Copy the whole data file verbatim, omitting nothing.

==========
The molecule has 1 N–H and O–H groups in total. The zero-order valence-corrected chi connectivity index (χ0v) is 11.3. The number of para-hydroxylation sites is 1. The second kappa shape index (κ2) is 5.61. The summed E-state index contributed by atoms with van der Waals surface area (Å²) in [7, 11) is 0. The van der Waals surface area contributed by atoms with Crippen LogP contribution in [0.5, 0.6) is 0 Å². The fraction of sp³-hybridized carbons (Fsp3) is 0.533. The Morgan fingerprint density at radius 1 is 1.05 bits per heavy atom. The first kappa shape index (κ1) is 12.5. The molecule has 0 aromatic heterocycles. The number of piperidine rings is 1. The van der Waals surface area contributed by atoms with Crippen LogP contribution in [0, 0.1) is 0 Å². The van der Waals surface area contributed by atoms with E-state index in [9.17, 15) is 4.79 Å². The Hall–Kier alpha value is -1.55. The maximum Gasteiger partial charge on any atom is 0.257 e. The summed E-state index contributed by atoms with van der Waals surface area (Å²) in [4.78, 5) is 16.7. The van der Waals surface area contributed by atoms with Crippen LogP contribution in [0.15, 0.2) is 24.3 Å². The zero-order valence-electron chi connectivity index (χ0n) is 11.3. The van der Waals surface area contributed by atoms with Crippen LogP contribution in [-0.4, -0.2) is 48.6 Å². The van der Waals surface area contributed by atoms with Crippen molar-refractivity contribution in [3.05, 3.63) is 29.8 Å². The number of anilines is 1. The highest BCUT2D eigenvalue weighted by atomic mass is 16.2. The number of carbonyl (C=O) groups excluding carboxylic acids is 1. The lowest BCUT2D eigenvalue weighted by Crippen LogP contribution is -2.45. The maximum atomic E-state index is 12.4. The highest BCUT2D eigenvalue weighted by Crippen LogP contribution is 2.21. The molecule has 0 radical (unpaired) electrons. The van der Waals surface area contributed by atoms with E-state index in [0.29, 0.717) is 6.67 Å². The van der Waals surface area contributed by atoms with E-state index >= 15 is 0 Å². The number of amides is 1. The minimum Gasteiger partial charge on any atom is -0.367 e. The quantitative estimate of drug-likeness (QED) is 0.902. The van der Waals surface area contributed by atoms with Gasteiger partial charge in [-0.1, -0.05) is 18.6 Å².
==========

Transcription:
The molecule has 1 N–H and O–H groups in total. The zero-order valence-corrected chi connectivity index (χ0v) is 11.3. The number of para-hydroxylation sites is 1. The second kappa shape index (κ2) is 5.61. The summed E-state index contributed by atoms with van der Waals surface area (Å²) in [7, 11) is 0. The van der Waals surface area contributed by atoms with Crippen LogP contribution in [0.5, 0.6) is 0 Å². The fraction of sp³-hybridized carbons (Fsp3) is 0.533. The Morgan fingerprint density at radius 1 is 1.05 bits per heavy atom. The first kappa shape index (κ1) is 12.5. The molecule has 0 aromatic heterocycles. The number of piperidine rings is 1. The van der Waals surface area contributed by atoms with Crippen LogP contribution in [0, 0.1) is 0 Å². The van der Waals surface area contributed by atoms with E-state index in [9.17, 15) is 4.79 Å². The Hall–Kier alpha value is -1.55. The maximum Gasteiger partial charge on any atom is 0.257 e. The summed E-state index contributed by atoms with van der Waals surface area (Å²) in [4.78, 5) is 16.7. The van der Waals surface area contributed by atoms with Crippen LogP contribution in [0.15, 0.2) is 24.3 Å². The zero-order valence-electron chi connectivity index (χ0n) is 11.3. The van der Waals surface area contributed by atoms with Crippen LogP contribution in [-0.4, -0.2) is 48.6 Å². The van der Waals surface area contributed by atoms with Crippen molar-refractivity contribution in [3.05, 3.63) is 29.8 Å². The number of anilines is 1. The highest BCUT2D eigenvalue weighted by atomic mass is 16.2. The number of carbonyl (C=O) groups excluding carboxylic acids is 1. The lowest BCUT2D eigenvalue weighted by Crippen LogP contribution is -2.45. The maximum atomic E-state index is 12.4. The highest BCUT2D eigenvalue weighted by Crippen LogP contribution is 2.21. The molecule has 0 radical (unpaired) electrons. The van der Waals surface area contributed by atoms with E-state index in [0.29, 0.717) is 6.67 Å². The van der Waals surface area contributed by atoms with E-state index >= 15 is 0 Å². The number of amides is 1. The minimum Gasteiger partial charge on any atom is -0.367 e. The quantitative estimate of drug-likeness (QED) is 0.902. The van der Waals surface area contributed by atoms with Gasteiger partial charge in [-0.1, -0.05) is 18.6 Å².